Richard S. John mainly investigates Developmental psychology, Aggression, Victimology, Social psychology and Hostility. His studies deal with areas such as Sample and Spillover effect as well as Developmental psychology. His study in the field of Social relation also crosses realms of Triangulation.
His study in Social relation is interdisciplinary in nature, drawing from both Coparenting, Reciprocity, Anger and Affect. Richard S. John combines subjects such as Coping behavior, Self perception, Child coping and Anxiety with his study of Hostility. His research integrates issues of Suicide prevention and Human factors and ergonomics in his study of Injury prevention.
Richard S. John focuses on Social psychology, Developmental psychology, Computer security, Risk perception and Actuarial science. In the field of Social psychology, his study on Affect overlaps with subjects such as Innocence, Social media and Respondent. In general Developmental psychology study, his work on Aggression often relates to the realm of El Niño, thereby connecting several areas of interest.
His Clinical psychology research extends to Aggression, which is thematically connected. His work on Security policy as part of general Computer security research is frequently linked to Security forces and Deterrence theory, bridging the gap between disciplines. Risk perception is integrated with Cognition, Human factors and ergonomics and Suicide prevention in his study.
Richard S. John spends much of his time researching Social psychology, Computer security, Near miss, Risk perception and Criminology. His Social psychology study spans across into areas like Social media, Causality, Voting, Information Dissemination and Contingency. His research in the fields of Authentication overlaps with other disciplines such as Deterrence theory, Element and Class.
You can notice a mix of various disciplines of study, such as Cognition and Affect, in his Risk perception studies. The various areas that Richard S. John examines in his Cognition study include Situational ethics, Attribution, Travel behavior, Partial least squares path modeling and Accident. His Criminology research includes themes of Probabilistic simulation and Empirical research.
Risk perception, Social psychology, Cognition, Value of information and Computer security are his primary areas of study. His Risk perception research incorporates a variety of disciplines, including Tornado, Natural disaster, Tornado warning, Natural hazard and Warning system. His study connects Suspect and Social psychology.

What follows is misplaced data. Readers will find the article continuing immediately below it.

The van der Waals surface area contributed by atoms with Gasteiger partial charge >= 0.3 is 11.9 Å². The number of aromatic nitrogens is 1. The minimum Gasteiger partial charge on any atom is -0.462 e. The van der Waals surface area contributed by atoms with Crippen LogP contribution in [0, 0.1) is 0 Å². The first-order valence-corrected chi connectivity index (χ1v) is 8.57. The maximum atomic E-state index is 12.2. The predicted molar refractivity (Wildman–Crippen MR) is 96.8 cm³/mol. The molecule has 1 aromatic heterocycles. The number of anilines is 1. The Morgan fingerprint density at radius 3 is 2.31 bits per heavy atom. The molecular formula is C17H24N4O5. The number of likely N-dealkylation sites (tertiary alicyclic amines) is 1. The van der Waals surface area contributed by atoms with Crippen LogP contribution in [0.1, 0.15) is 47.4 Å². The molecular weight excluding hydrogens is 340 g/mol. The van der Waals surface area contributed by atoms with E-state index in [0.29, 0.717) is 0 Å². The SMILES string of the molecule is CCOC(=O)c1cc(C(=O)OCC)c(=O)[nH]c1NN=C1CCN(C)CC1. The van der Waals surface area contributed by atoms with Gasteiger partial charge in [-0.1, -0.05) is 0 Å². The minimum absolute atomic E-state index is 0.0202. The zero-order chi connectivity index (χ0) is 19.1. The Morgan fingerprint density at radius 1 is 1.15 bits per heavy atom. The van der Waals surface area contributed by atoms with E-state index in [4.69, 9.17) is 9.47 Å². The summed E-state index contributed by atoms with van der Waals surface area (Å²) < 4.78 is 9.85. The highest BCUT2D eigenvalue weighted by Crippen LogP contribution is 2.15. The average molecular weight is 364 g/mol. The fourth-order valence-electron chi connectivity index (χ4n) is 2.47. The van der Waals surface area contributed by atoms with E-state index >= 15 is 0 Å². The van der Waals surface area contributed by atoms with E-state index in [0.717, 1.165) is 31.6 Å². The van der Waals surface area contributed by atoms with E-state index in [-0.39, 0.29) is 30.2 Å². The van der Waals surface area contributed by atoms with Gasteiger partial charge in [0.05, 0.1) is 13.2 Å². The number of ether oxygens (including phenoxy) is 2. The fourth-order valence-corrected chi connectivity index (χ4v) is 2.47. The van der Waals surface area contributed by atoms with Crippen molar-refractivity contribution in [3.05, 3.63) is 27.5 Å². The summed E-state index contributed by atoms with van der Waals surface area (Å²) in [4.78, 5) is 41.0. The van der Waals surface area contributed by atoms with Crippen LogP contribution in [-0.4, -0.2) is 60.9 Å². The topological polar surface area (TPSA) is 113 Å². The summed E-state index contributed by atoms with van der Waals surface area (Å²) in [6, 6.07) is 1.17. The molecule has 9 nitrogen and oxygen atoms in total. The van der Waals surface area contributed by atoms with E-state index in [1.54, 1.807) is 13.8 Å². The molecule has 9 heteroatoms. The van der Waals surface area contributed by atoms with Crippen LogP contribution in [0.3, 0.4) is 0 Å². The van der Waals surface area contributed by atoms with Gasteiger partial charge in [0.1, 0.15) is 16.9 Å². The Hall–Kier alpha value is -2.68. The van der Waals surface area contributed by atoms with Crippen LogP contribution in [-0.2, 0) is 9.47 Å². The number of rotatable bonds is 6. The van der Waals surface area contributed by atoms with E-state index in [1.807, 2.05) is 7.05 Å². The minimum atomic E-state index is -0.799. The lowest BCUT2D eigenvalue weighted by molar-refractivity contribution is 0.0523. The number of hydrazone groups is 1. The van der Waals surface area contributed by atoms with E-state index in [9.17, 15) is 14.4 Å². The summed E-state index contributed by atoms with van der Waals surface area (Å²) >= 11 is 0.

Richard S. John has included themes like Situational ethics, Attribution, Affect, Travel behavior and Partial least squares path modeling in his Cognition study. He regularly links together related areas like Risk analysis in his Value of information studies. His work in the fields of Computer security, such as Security level, overlaps with other areas such as Deterrence theory.
This overview was generated by a machine learning system which analysed the scientist’s body of work. If you have any feedback, you can contact us here.
Coparenting: a link between marital conflict and parenting in two-parent families.
Gayla Margolin;Elana B. Gordis;Richard S. John.
Journal of Family Psychology (2001)
The intergenerational transmission of aggression across three generations
Diana Doumas;Gayla Margolin;Richard S. John.
Journal of Family Violence (1994)
Affective responses to conflictual discussions in violent and nonviolent couples.
Gayla Margolin;Richard S. John;Lisa Gleberman.
Journal of Consulting and Clinical Psychology (1988)
Perceived Individual Collaboration Know-How Development Through Information Technology--Enabled Contextualization: Evidence from Distributed Teams
Ann Majchrzak;Arvind Malhotra;Richard John.
America's angriest home videos: behavioral contingencies observed in home reenactments of marital conflict.
Bonnie Burman;Gayla Margolin;Richard S. John.
Journal of Consulting and Clinical Psychology (1993)
Relation among marital conflict, child coping, and child adjustment
Mary O'Brien;Gayla Margolin;Richard S. John.
Journal of Clinical Child Psychology (1995)
The continuance and spillover of everyday tensions in distressed and nondistressed families.
Gayla Margolin;Andrew Christensen;Richard S. John.
Journal of Family Psychology (1996)
Mothers' and Sons' Cognitive and Emotional Reactions to Simulated Marital and Family Conflict.
Mary O'Brien;Gayla Margolin;Richard S. John;Lisa Krueger.
Journal of Consulting and Clinical Psychology (1991)
Interactive and Unique Risk Factors for Husbands' Emotional and Physical Abuse of Their Wives
Gayla Margolin;Richard S. John;Louise Foo.
Journal of Family Violence (1998)
Reliability and diagnostic efficacy of parents' reports regarding children's exposure to marital aggression
Mary O'Brien;Richard S. John;Gayla Margolin;Osnat Erel.
Violence & Victims (1994)
If you think any of the details on this page are incorrect, let us know.
We appreciate your kind effort to assist us to improve this page, it would be helpful providing us with as much detail as possible in the text box below: